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Universal Language: The Science Behind 'Arrival'

Unpacking the science behind the sci-fi at Silicon Valley Comic-Con.


This story originally appeared on Outer Places

When we heard about the movie Arrival, we had the same reaction a lot of sci-fi fans did: "Linguistics? They're going to make a movie about linguistics into a sci-fi blockbuster?" And damn it if that isn't what they did. Arrival proved that thoughtful, thought-provoking sci-fi still has a place in pop culture, and it did it with language. With that in mind, we went to a talk at Silicon Valley Comic-Con to learn more about the science behind the movie, presented by Jessica Coon, who served as the consulting linguist for the film.

Early in the talk, Coon described her undergraduate trip to a small village in Chiapas, Mexico, where she was completing her undergraduate thesis on Ch'ol, one of the dozens of languages in the Mayan language family. Ch'ol is only spoken by about 200,000 indigenous Mayans, but despite its rarity, there's one trait that it shares with all human languages: a 'hierarchical structure'. 

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science of Arrival
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  • Still from Arrival.

    Photo Credit: Paramount Pictures

Essentially, all human sentences can be broken up into phrases, which are units of meaning. No matter what the language is, linguists can always arrange sentences into hierarchical structures, which help them make sense of what someone is trying to say. Some languages reverse the order in which verbs and objects are placed (Japanese has its verbs and objects 'backward' in their sentences, leading phrases like "books read" instead of "read books"), but the key point is that sentences always have to be arranged in a certain order to make sense.

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When it comes to communicating with aliens, hierarchical structure in language is pretty much the most important thing for cross-species communication: if aliens don't have that, then we have almost no human models for how to communicate with them. Still, there are three things Coon recommends for communicating with someone from another language: first, establish a relationship (in the movie, this takes the form of Louise removing her helmet and environment suit and touching the glass), start small (throughout the movie, Louise is focused on learning the basic ins and outs of heptapod before asking big questions, like "Why are you here?"), and don't assume too much (for example, assuming that heptapods have a similar concept for how sentences should work).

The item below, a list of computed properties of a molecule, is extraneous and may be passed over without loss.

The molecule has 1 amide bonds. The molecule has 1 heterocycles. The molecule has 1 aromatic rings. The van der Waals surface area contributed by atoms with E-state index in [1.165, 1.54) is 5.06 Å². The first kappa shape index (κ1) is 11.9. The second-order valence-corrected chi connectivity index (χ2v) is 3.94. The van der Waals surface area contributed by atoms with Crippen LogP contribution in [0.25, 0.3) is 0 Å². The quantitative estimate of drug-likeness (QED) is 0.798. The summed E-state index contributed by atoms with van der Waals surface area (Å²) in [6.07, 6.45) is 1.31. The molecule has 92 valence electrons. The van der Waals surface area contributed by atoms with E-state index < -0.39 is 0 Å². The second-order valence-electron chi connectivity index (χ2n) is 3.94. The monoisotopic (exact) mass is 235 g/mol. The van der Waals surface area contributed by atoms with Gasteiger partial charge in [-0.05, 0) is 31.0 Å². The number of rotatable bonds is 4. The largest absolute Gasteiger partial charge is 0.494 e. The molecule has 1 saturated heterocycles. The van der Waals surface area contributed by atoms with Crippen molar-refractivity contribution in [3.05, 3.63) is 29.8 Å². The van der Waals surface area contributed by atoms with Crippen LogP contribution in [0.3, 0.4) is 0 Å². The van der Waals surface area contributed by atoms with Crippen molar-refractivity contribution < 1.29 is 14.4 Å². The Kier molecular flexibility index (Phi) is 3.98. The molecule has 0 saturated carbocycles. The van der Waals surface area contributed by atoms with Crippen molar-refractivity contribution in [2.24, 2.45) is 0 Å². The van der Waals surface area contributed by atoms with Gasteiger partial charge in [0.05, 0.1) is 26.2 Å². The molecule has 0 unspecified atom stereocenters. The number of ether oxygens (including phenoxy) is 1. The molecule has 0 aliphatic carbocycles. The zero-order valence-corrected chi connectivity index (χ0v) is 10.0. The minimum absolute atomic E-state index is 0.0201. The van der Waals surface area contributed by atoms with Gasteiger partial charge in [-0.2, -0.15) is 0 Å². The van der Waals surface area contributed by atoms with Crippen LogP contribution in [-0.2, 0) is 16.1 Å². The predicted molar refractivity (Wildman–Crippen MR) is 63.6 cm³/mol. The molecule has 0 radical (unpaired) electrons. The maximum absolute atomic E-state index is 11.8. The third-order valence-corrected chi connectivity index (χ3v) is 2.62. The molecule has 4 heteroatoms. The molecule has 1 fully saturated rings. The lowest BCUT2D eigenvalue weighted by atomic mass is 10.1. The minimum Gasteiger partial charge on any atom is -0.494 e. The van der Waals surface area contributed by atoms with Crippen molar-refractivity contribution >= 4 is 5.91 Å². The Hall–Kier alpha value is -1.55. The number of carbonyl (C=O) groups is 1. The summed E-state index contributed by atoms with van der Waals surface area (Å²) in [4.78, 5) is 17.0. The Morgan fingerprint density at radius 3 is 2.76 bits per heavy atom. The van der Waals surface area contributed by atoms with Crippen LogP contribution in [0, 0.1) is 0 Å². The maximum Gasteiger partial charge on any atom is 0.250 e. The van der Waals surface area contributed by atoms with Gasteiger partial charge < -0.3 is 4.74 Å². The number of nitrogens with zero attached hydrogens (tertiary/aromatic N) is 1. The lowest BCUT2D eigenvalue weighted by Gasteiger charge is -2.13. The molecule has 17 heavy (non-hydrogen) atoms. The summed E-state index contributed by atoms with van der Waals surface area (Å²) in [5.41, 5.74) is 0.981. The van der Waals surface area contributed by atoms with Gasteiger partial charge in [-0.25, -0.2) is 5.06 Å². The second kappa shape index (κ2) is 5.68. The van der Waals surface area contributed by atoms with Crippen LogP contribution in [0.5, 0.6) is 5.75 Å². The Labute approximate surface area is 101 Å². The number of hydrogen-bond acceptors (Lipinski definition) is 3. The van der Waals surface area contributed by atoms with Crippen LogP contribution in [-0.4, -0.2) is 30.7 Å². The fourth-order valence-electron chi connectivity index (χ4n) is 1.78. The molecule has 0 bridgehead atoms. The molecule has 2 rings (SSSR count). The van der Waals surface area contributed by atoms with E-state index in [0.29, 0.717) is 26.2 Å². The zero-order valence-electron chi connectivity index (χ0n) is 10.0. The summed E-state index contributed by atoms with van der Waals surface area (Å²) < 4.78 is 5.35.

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On the other hand, humans have an incredible amount of tools to learn almost any (human) language: babies, as Coon brought up, can already absorb most of the complex nuances of language and grammar by age 5 almost intuitively. Part of this is because the human brain is hardwired to learn language, and in reality, babies are never learning from scratch—human language falls into a couple of different patterns, and it's really up to the baby's brain to figure out which pre-determined pattern it should be following.

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This observation, that language is ingrained into the human mind, is a major part of something called the Sapir-Whorf hypothesis, which is at the heart of Arrival. Essentially, the hypothesis states that the language we speak constrains or determines how we see our world. In the movie, the heptapod language reflects their non-linear view of time: everything they write takes the form of a circle, which (Spoiler!) mirrors the way the movie is structured.

If alien languages don't operate on a hierarchical structure, where words have to be in a certain order to make sense, then communication is going to be nigh impossible. Taking it a step further, the idea that alien languages may reflect the way they view the world is based on the Sapir-Whorf hypothesis, which says that the language we speak constrains how we view the world.

Now go tell your friends everything you just learned.

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Featured still from "Arrival" via Paramount Pictures